C’s Bitwise Operators:
C offers Bitwise logical operators and shift operators. In the following examples, we write out values in binary notation so that we can see what happens to the bits when they are shifted either right or left. In an actual program, we would use integer variables or constants written in the usual forms. For example, instead of 00011001(in Binary), we would use 25 or 031(in Octal) or 0x19(in Hexadecimal). For our examples, we will use 8-bit numbers, with the bits numbered 7 through 0, left to right.
Bitwise Logical Operators
The four bitwise logical operators work on integer-type data, including char. Characters are internally Integers which occupy One Byte of Storage. They are called bitwise because they operate on each bit independently of the bit to the left or right. Don’t confuse them with the regular logical operators (&&, ||, and !), which operate on values as a whole.
One’s Complement, or Bitwise Negation: ~
The unary operator ~ toggles each 1 to a 0 and each 0 to a 1. For example:
~(10011010) /* some expression */ (01100101) /* resulting value */
Suppose that val is an unsigned char assigned the value 10. In binary, 10 is 00001010. Then ~val has the value 11110101, or 245. Note that the operator does not change the value of val, just as 5 * val does not change the value of val; val is still 10, but it does create a new value that can be used or assigned elsewhere. For example:
newval = ~val; /* value in val is unchanged */ printf("%d", val); /* unchanged val */ printf("%d", ~val); /* got the new value printed but val is unchanged */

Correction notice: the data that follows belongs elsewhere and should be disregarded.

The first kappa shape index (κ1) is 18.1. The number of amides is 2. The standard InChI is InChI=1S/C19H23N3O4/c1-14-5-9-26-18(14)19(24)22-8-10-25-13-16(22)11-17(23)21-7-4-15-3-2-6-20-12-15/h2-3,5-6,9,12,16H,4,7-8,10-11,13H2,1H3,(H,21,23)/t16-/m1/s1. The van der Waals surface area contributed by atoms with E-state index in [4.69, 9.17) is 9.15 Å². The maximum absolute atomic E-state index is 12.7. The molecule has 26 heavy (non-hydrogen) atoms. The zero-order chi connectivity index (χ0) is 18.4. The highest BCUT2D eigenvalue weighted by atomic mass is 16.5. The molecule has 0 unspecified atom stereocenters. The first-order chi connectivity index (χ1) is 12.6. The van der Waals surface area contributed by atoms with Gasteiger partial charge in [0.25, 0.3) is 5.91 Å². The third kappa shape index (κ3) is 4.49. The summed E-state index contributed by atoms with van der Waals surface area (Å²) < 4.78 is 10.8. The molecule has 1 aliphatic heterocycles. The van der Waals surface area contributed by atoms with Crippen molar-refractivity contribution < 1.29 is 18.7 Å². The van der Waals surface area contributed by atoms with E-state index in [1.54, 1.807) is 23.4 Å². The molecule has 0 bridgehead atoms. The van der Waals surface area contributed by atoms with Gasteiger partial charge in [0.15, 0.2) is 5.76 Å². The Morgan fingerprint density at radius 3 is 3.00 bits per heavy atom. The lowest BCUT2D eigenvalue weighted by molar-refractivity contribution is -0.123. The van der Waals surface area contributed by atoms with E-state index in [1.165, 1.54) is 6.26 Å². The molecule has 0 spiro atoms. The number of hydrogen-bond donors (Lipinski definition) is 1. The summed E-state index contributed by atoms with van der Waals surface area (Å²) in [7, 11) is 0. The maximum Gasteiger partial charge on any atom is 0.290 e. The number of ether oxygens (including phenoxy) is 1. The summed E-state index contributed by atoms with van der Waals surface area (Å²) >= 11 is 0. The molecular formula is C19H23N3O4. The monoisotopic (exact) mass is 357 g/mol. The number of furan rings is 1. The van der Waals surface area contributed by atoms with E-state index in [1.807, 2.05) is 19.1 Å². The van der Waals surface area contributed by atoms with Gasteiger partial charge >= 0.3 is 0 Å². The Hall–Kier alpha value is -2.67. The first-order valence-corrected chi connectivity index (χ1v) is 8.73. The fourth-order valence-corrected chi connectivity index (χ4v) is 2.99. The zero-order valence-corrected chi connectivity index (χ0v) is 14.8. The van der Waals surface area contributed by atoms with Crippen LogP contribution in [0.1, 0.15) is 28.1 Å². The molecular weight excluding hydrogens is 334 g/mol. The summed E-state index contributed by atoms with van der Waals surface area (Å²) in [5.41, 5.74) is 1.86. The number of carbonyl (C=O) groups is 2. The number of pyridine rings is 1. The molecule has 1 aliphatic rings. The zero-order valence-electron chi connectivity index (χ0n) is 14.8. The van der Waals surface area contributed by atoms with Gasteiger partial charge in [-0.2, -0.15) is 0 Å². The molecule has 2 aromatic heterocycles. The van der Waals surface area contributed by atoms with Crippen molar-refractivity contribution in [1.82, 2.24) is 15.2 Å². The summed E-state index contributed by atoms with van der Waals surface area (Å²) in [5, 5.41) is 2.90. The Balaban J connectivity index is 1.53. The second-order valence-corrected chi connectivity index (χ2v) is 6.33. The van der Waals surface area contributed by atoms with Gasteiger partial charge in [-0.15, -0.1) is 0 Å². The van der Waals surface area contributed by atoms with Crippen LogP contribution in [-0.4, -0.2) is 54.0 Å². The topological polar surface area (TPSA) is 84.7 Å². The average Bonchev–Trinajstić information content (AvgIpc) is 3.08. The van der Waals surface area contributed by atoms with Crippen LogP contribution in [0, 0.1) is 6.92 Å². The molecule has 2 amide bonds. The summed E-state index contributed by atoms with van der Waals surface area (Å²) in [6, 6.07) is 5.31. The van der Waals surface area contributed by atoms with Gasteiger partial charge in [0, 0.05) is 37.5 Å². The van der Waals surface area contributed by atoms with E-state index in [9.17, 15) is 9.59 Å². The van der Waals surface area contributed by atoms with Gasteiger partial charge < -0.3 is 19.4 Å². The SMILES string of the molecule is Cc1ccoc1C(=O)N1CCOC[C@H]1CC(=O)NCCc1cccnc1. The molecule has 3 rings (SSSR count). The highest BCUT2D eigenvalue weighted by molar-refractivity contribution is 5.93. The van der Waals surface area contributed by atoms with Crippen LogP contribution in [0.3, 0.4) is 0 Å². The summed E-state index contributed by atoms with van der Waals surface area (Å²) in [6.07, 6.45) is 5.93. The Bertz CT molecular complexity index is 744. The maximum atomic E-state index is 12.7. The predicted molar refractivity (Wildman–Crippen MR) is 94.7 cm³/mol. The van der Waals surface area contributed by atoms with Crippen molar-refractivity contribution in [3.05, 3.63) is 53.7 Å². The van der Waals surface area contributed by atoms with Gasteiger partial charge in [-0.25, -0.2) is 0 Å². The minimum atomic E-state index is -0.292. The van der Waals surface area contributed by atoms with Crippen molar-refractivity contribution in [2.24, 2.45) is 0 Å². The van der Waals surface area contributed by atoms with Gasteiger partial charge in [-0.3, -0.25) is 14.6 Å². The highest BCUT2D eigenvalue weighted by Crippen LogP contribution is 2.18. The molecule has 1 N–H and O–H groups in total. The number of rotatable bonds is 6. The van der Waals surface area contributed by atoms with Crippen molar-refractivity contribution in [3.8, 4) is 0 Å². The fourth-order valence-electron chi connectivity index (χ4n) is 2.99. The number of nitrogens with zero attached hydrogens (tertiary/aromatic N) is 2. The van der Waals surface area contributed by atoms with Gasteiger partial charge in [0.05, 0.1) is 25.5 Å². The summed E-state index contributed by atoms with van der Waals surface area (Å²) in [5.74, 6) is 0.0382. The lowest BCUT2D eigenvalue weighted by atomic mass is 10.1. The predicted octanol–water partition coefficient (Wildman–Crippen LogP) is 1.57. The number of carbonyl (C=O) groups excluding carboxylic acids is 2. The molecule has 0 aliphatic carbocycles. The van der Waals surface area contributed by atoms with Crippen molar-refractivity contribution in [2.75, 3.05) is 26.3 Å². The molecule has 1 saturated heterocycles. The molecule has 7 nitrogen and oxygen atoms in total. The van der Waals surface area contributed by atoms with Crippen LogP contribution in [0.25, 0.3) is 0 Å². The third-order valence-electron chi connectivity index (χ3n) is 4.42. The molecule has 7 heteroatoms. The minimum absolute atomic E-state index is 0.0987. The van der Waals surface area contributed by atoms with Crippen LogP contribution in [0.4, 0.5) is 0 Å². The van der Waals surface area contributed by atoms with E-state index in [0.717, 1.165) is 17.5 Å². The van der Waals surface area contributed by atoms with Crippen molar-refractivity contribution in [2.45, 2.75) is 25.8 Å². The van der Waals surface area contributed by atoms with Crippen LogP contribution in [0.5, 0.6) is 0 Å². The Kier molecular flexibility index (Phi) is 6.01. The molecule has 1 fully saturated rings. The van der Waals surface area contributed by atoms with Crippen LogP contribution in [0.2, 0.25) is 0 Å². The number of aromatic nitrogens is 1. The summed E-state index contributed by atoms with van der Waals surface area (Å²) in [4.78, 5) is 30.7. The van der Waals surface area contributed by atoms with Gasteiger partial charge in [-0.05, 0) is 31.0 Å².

Now, If we want to change the value of val to ~val, use simple assignment as:
val = ~val; /* value in val is now updated to ~val */
Bitwise AND: &
The binary operator & produces a new value by making a bit-by-bit comparison between two operands. For each bit position, the resulting bit is 1 only if both corresponding bits in the operands are 1. (In terms of true/false, the result is true only if each of the two bit operands is true.) Therefore, expression
(10010011) & (00111101) /* some exp. */ (00010001) /* resulting value. */ /* Reason is that only bits 4 and 0 are 1 in both operands. */
C also has a combined bitwise AND-assignment operator: &=. The statement
val &= 0377; val = val & 0377; /* both statements are equivalent */
Bitwise OR: |
The binary operator | produces a new value by making a bit-by-bit comparison between two operands. For each bit position, the resulting bit is 1 if either of the corresponding bits in the operands is 1. (In terms of true/false, the result is true if one or the other bit operands are true or if both are true.) Therefore, expression
(10010011) | (00111101) /* some exp. */ (10111111) /* resulting value */ /* because 6th bit in two operands is 0 */
C also has a combined bitwise OR-assignment operator: |=. The statements
val |= 0377; /* in compact form */ val = val | 0377; /* two statements are equivalent */
Bitwise EXCLUSIVE OR: ^
The binary operator ^ makes a bit-by-bit comparison between two operands. For each bit position, the resulting bit is 1 if one or the other (but not both) of the corresponding bits in the operands is 1. (In terms of true/false, the result is true if one or the other bit operands—but not both— is true.) Therefore, expression
(10010011) ^ (00111101) /* some exp. */ (10101110) /* resulting value. */ /* Note that because bit position 0 has the value 1 in both operands, */ /* the resulting 0 bit has value 0. */
C also has a combined bitwise EXCLUSIVE OR-assignment operator: ^=. The statement
val ^= 0377; val = val ^ 0377; /* both are equivalent statements */